The Committee on Foreign Investment in the United States (“CFIUS”) is required by law to provide a confidential report to Congress each year regarding foreign investment activities, CFIUS filings and related matters. The public version of the CFIUS Annual Report to Congress for Calendar Year 2020 (the “2020 Report”) has recently been released.
One of the more noteworthy revelations of the CFIUS 2020 Report is the declining share of CFIUS filings concerning investments originating from China. In 2017 China was the source of 60 transactions notified to CFIUS, 21 of which fell into the “critical technology” category. Years 2016 and 2018 produced similar numbers with CFIUS reviewing 54 and 55 Chinese transactions respectively. During this period Chinese-origin transactions constituted approximately 15% of all CFIUS filings. In 2020 the number of Chinese filings, which now also includes short-form declarations as well as full notices, fell to 22 (17 notices and five declarations), or less than 7% of total submissions.
This is not surprising. In addition to the widely perceived increase in political tensions between the United States and China and the stated intention of the U.S. Government to lessen U.S. dependence on China and Chinese supply lines, Congress has directed CFIUS to monitor closely Chinese investments, particularly into U.S. critical technologies and new and emerging technologies. The Foreign Investment Risk Review Modernization Act (“FIRRMA”) enacted in August 2018, Congress, while not singling out China by name, expressed the “sense of Congress” that CFIUS monitor closely foreign investors whose origin is considered a “country of special concern.” A “country of special concern” is identified by its “demonstrated or declared strategic goal of acquiring a type of critical technology or critical infrastructure that would affect U.S. leadership in areas related to national security.” China is no doubt the principal intended target of this concern.
The impact of FIRRMA can also be seen in CFIUS treatment of transactions that were not notified to it prior to their consummation but where CFIUS stepped in to force an unwinding even after completion of the investment. For example, Beijing Kunlun Technology Company Limited was ordered to divest its interest in Grindr, LLC in March 2019 over concerns of access to the sensitive personal data of users— including sexual orientation, HIV status, and geolocation. Beijing Shiji Information Technology Company Limited was ordered to divest its investment in StayNTouch, a U.S.-based hotel management software company in March 2020 for similar concerns over Shiji’s potential access to the sensitive personal and financial information of users.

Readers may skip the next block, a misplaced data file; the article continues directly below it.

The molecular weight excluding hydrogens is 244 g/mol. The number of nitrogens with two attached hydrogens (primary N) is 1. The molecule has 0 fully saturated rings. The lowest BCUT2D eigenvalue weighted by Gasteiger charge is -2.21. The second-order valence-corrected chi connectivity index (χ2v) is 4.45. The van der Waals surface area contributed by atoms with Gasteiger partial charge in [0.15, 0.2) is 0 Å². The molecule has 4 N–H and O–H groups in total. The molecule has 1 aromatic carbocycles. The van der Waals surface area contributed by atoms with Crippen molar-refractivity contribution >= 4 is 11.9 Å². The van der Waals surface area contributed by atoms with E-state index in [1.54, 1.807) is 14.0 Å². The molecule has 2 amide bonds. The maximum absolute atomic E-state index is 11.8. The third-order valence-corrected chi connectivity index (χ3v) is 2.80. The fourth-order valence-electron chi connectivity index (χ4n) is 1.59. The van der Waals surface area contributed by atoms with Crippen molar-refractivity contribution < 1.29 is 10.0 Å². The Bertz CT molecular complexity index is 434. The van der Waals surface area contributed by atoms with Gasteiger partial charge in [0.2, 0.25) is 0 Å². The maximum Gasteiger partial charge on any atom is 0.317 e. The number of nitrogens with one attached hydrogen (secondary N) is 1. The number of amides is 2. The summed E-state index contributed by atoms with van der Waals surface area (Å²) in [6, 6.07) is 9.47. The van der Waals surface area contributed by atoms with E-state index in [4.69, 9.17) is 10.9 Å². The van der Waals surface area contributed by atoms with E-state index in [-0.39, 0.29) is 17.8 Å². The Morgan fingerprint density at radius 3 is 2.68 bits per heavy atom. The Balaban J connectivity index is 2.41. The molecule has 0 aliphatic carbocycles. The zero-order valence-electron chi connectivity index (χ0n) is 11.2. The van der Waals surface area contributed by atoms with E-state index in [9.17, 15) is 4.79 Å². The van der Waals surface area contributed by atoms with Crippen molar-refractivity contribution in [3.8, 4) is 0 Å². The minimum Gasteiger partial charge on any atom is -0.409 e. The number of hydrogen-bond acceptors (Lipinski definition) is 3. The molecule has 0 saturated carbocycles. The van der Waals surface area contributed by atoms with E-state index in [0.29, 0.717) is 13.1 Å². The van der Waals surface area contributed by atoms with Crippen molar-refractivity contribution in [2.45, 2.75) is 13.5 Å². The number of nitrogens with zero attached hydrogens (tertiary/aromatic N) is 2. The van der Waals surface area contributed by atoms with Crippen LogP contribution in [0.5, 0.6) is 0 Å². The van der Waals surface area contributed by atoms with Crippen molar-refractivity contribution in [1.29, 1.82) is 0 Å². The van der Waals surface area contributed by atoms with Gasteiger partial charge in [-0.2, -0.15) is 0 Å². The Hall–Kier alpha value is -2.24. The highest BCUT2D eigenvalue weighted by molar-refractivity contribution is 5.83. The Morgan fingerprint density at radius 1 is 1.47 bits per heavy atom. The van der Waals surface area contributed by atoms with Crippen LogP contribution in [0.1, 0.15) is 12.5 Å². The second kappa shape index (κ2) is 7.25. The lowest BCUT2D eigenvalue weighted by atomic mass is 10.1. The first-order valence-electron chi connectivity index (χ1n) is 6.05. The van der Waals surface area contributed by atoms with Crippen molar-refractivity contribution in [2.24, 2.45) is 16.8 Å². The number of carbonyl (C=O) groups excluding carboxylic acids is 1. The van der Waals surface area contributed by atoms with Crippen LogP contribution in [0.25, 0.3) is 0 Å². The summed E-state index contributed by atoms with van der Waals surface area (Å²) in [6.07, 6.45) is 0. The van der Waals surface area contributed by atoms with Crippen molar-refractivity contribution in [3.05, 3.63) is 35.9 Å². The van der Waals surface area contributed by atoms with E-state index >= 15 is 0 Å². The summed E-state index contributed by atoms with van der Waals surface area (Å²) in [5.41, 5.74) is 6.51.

This is not to say, however, that all Chinese investors should shy away from lucrative investment opportunities in the United States. The above-described data indicate that while China’s share of foreign direct investments into the United States has declined, there remain a not insubstantial number of investments that are proceeding. For example, CFIUS approved Citiking International US LLC’s acquisition of U.S.-based jet manufacture ONE Aviation in March 2020. The Chinese investment firm came to the aid of ONE Aviation after the company filed for bankruptcy in October 2018. Similarly, Harbin Pharmaceutical Group, a partly state-owned Chinese pharmaceutical company, acquired U.S.-based GNC in October 2020 after GNC filed for bankruptcy in June 2020.
Both of these examples highlight the fact that even in light of the heightened review standards, CFIUS is still approving acquisitions of U.S. businesses by Chinese investors, as long as critical technologies and national security are not implicated. CFIUS is much more likely to approve a Chinese investment where the objective is to make money rather than acquire technology. Saving a U.S. company from bankruptcy has demonstrably also been welcome. And in transactions where sharing of technology may be incidental, potential investors should confront and evaluate the risk of CFIUS intervention and, where appropriate, structure their transaction so as to mitigate any such risk, such as by limiting Chinese access to technology and by interposing U.S. managers between Chinese owners and the operations of the enterprise. The old axiom is to “buy low and sell high.” Now, at a low-point in U.S.-China relations, wise investors may find overlooked buying opportunities.